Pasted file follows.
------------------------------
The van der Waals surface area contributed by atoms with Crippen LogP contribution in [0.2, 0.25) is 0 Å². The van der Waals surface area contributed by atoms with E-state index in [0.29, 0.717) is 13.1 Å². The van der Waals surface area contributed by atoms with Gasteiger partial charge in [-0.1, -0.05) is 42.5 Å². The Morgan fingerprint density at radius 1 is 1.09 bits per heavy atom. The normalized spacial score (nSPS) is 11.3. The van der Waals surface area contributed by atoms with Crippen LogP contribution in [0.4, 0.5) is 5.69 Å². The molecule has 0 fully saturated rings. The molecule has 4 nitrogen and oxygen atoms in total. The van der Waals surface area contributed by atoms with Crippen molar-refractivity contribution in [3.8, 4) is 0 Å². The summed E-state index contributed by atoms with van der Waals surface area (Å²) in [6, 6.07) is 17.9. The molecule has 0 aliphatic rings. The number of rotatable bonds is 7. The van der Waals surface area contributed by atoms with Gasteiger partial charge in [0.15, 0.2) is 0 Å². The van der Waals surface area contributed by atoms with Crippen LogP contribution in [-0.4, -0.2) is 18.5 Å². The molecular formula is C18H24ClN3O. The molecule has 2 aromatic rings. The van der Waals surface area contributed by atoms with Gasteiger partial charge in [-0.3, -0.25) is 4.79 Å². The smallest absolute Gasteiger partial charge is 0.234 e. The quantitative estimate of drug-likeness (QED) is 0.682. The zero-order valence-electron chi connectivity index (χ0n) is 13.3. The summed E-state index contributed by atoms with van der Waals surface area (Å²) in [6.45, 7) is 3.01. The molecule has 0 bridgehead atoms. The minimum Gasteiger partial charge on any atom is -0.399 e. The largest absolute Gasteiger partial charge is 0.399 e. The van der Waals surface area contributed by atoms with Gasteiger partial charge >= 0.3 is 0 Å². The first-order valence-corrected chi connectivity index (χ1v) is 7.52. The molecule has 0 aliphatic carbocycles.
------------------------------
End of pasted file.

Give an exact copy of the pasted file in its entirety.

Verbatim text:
The van der Waals surface area contributed by atoms with Crippen LogP contribution in [0.2, 0.25) is 0 Å². The van der Waals surface area contributed by atoms with E-state index in [0.29, 0.717) is 13.1 Å². The van der Waals surface area contributed by atoms with Gasteiger partial charge in [-0.1, -0.05) is 42.5 Å². The Morgan fingerprint density at radius 1 is 1.09 bits per heavy atom. The normalized spacial score (nSPS) is 11.3. The van der Waals surface area contributed by atoms with Crippen LogP contribution in [0.4, 0.5) is 5.69 Å². The molecule has 0 fully saturated rings. The molecule has 4 nitrogen and oxygen atoms in total. The van der Waals surface area contributed by atoms with Crippen molar-refractivity contribution in [3.8, 4) is 0 Å². The summed E-state index contributed by atoms with van der Waals surface area (Å²) in [6, 6.07) is 17.9. The molecule has 0 aliphatic rings. The number of rotatable bonds is 7. The van der Waals surface area contributed by atoms with Gasteiger partial charge in [0.15, 0.2) is 0 Å². The van der Waals surface area contributed by atoms with Crippen LogP contribution in [-0.4, -0.2) is 18.5 Å². The molecular formula is C18H24ClN3O. The molecule has 2 aromatic rings. The van der Waals surface area contributed by atoms with Gasteiger partial charge in [-0.3, -0.25) is 4.79 Å². The smallest absolute Gasteiger partial charge is 0.234 e. The quantitative estimate of drug-likeness (QED) is 0.682. The zero-order valence-electron chi connectivity index (χ0n) is 13.3. The summed E-state index contributed by atoms with van der Waals surface area (Å²) in [6.45, 7) is 3.01. The molecule has 0 bridgehead atoms. The minimum Gasteiger partial charge on any atom is -0.399 e. The largest absolute Gasteiger partial charge is 0.399 e. The van der Waals surface area contributed by atoms with Gasteiger partial charge >= 0.3 is 0 Å². The first-order valence-corrected chi connectivity index (χ1v) is 7.52. The molecule has 0 aliphatic carbocycles.